To help remedy the lack of operational testing, Congress created the DoD Directorate of Operational Testing and Evaluation (DOT&E) in 1983. DOT&E reports to the defense secretary and Congress. Despite DOT&E’s oversight, Pryor said on July 1, 1994 that concurrency continued in such programs as the Air Force B-1 bomber and C-17 transport by Boeing [BA] and the U.S. Navy T-45 trainer by Boeing and BAE Systems.

Pryor said on July 1, 1994 that “37 percent of the Navy’s T-45 plane were bought before operational testing.”

“This plane needed major design changes,” he said. “Tests showed it needed a new engine and new wings…These planes are sitting on an air field waiting for the contractor to come back, take the original wings off, and attach new, improved, workable wings to these planes.”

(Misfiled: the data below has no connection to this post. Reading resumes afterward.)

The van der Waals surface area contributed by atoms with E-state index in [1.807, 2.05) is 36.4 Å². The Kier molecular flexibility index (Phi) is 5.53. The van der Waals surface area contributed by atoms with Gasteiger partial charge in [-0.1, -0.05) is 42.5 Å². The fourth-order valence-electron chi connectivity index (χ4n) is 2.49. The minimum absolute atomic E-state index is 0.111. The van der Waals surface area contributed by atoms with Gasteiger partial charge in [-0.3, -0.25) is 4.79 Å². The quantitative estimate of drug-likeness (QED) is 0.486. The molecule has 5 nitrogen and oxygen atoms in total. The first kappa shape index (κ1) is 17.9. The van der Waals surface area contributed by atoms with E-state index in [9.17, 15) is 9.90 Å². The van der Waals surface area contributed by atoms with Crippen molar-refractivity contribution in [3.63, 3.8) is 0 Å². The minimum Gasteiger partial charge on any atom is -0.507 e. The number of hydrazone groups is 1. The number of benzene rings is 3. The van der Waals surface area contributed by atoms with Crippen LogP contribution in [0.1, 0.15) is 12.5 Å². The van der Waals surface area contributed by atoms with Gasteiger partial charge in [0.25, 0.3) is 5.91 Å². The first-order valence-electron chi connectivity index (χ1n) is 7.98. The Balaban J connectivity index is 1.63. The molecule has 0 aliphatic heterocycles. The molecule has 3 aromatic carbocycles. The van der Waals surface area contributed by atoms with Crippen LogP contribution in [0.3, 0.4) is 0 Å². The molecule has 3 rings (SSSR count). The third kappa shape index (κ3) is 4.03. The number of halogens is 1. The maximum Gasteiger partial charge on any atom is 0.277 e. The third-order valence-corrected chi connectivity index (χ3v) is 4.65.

The Congressional Research Service said in a 2021 report that “plans call for initial acquisition of B-21s” in five LRIP lots “totaling 21 aircraft.”

That would be 21 percent of the current Air Force planned buy of 100 B-21s. On May 15, Pentagon acquisition chief William LaPlante told Senate defense appropriators that the B-21 program “has negotiated fixed price production options for the first 40 aircraft” (Defense Daily, May 22).

Asked whether the first 40 are all LRIP or whether the 19 that may be outside of LRIP are the first full production B-21s, DoD said that “further information regarding the B-21 contract structure, acquisition milestones, and aircraft production is classified.”

Northrop Grumman has not responded to a query on the fixed price options for the first 40 B-21s.

“The Air Force is violating best acquisition practices in the case of the B-21 program,” Dan Grazier, a senior fellow at the Stimson Center, wrote in a June 4 email. “The first test flights of the program have only just begun, so it is too early to be talking about production in any quantity. The right way to do this is to first build a few production-representative test aircraft and then put them all the way through the operational test process and then evaluate the results. It is only then that people will know if the B-21 actually performs as it should.”